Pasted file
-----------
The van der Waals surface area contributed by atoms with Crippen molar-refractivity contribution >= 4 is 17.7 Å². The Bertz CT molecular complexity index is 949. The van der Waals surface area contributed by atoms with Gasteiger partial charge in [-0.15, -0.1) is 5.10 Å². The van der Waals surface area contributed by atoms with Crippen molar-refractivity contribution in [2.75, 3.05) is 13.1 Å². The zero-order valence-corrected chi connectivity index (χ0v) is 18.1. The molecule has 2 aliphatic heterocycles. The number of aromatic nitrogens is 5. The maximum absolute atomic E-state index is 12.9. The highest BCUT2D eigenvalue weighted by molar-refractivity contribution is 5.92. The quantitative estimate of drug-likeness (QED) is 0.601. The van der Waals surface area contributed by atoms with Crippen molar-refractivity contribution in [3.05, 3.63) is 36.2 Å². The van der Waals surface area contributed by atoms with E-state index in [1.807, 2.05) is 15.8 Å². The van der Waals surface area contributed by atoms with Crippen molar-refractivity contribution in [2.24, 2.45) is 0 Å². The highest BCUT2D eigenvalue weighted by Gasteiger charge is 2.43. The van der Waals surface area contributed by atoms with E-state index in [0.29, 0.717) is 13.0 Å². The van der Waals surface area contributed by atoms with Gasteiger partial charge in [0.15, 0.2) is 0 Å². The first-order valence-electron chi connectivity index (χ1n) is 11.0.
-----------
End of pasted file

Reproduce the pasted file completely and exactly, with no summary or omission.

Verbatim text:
The van der Waals surface area contributed by atoms with Crippen molar-refractivity contribution >= 4 is 17.7 Å². The Bertz CT molecular complexity index is 949. The van der Waals surface area contributed by atoms with Gasteiger partial charge in [-0.15, -0.1) is 5.10 Å². The van der Waals surface area contributed by atoms with Crippen molar-refractivity contribution in [2.75, 3.05) is 13.1 Å². The zero-order valence-corrected chi connectivity index (χ0v) is 18.1. The molecule has 2 aliphatic heterocycles. The number of aromatic nitrogens is 5. The maximum absolute atomic E-state index is 12.9. The highest BCUT2D eigenvalue weighted by molar-refractivity contribution is 5.92. The quantitative estimate of drug-likeness (QED) is 0.601. The van der Waals surface area contributed by atoms with Crippen molar-refractivity contribution in [3.05, 3.63) is 36.2 Å². The van der Waals surface area contributed by atoms with E-state index in [1.807, 2.05) is 15.8 Å². The van der Waals surface area contributed by atoms with Crippen molar-refractivity contribution in [2.24, 2.45) is 0 Å². The highest BCUT2D eigenvalue weighted by Gasteiger charge is 2.43. The van der Waals surface area contributed by atoms with E-state index in [0.29, 0.717) is 13.0 Å². The van der Waals surface area contributed by atoms with Gasteiger partial charge in [0.15, 0.2) is 0 Å². The first-order valence-electron chi connectivity index (χ1n) is 11.0.